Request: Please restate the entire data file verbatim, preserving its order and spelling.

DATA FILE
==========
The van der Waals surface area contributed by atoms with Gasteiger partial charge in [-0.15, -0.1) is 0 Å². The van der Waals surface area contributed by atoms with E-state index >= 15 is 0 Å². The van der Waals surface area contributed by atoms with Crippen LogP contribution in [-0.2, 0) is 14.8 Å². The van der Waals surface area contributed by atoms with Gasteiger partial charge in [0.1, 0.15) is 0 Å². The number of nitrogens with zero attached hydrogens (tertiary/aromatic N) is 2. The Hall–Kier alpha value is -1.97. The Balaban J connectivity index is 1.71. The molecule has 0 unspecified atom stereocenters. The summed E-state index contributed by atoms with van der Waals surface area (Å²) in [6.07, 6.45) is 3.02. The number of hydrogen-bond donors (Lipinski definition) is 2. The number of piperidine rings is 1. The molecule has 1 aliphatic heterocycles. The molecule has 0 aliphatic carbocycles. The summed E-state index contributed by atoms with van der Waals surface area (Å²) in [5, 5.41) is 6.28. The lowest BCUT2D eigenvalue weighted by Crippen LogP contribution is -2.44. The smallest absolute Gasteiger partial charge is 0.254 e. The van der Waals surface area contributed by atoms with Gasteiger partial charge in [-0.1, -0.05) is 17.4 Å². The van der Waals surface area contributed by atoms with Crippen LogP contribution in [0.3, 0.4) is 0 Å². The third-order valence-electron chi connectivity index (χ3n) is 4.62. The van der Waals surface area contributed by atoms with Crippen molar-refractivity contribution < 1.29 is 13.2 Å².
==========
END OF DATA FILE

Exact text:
The van der Waals surface area contributed by atoms with Gasteiger partial charge in [-0.15, -0.1) is 0 Å². The van der Waals surface area contributed by atoms with E-state index >= 15 is 0 Å². The van der Waals surface area contributed by atoms with Crippen LogP contribution in [-0.2, 0) is 14.8 Å². The van der Waals surface area contributed by atoms with Gasteiger partial charge in [0.1, 0.15) is 0 Å². The number of nitrogens with zero attached hydrogens (tertiary/aromatic N) is 2. The Hall–Kier alpha value is -1.97. The Balaban J connectivity index is 1.71. The molecule has 0 unspecified atom stereocenters. The summed E-state index contributed by atoms with van der Waals surface area (Å²) in [6.07, 6.45) is 3.02. The number of hydrogen-bond donors (Lipinski definition) is 2. The number of piperidine rings is 1. The molecule has 1 aliphatic heterocycles. The molecule has 0 aliphatic carbocycles. The summed E-state index contributed by atoms with van der Waals surface area (Å²) in [5, 5.41) is 6.28. The lowest BCUT2D eigenvalue weighted by Crippen LogP contribution is -2.44. The smallest absolute Gasteiger partial charge is 0.254 e. The van der Waals surface area contributed by atoms with Gasteiger partial charge in [-0.1, -0.05) is 17.4 Å². The van der Waals surface area contributed by atoms with Crippen LogP contribution in [0.3, 0.4) is 0 Å². The third-order valence-electron chi connectivity index (χ3n) is 4.62. The van der Waals surface area contributed by atoms with Crippen molar-refractivity contribution < 1.29 is 13.2 Å².